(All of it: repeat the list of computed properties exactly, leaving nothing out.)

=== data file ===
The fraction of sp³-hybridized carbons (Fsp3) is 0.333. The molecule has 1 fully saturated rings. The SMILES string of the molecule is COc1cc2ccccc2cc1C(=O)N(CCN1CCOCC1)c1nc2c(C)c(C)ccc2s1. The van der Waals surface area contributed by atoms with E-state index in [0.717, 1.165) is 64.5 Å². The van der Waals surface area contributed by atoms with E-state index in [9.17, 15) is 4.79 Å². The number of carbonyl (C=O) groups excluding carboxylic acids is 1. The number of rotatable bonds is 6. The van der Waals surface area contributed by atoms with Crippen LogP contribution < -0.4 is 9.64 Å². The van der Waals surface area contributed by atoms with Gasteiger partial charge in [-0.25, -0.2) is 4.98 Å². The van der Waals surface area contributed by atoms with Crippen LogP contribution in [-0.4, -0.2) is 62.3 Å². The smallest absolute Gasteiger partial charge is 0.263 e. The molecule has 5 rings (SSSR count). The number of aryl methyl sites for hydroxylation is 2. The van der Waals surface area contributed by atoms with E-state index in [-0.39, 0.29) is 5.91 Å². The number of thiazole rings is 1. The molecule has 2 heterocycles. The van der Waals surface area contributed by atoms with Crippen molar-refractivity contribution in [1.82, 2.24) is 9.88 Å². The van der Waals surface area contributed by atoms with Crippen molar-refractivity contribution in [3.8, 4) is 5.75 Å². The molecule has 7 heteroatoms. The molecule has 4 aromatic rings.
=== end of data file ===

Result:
The fraction of sp³-hybridized carbons (Fsp3) is 0.333. The molecule has 1 fully saturated rings. The SMILES string of the molecule is COc1cc2ccccc2cc1C(=O)N(CCN1CCOCC1)c1nc2c(C)c(C)ccc2s1. The van der Waals surface area contributed by atoms with E-state index in [0.717, 1.165) is 64.5 Å². The van der Waals surface area contributed by atoms with E-state index in [9.17, 15) is 4.79 Å². The number of carbonyl (C=O) groups excluding carboxylic acids is 1. The number of rotatable bonds is 6. The van der Waals surface area contributed by atoms with Crippen LogP contribution < -0.4 is 9.64 Å². The van der Waals surface area contributed by atoms with Gasteiger partial charge in [-0.25, -0.2) is 4.98 Å². The van der Waals surface area contributed by atoms with Crippen LogP contribution in [-0.4, -0.2) is 62.3 Å². The smallest absolute Gasteiger partial charge is 0.263 e. The molecule has 5 rings (SSSR count). The number of aryl methyl sites for hydroxylation is 2. The van der Waals surface area contributed by atoms with E-state index in [-0.39, 0.29) is 5.91 Å². The number of thiazole rings is 1. The molecule has 2 heterocycles. The van der Waals surface area contributed by atoms with Crippen molar-refractivity contribution in [1.82, 2.24) is 9.88 Å². The van der Waals surface area contributed by atoms with Crippen molar-refractivity contribution in [3.8, 4) is 5.75 Å². The molecule has 7 heteroatoms. The molecule has 4 aromatic rings.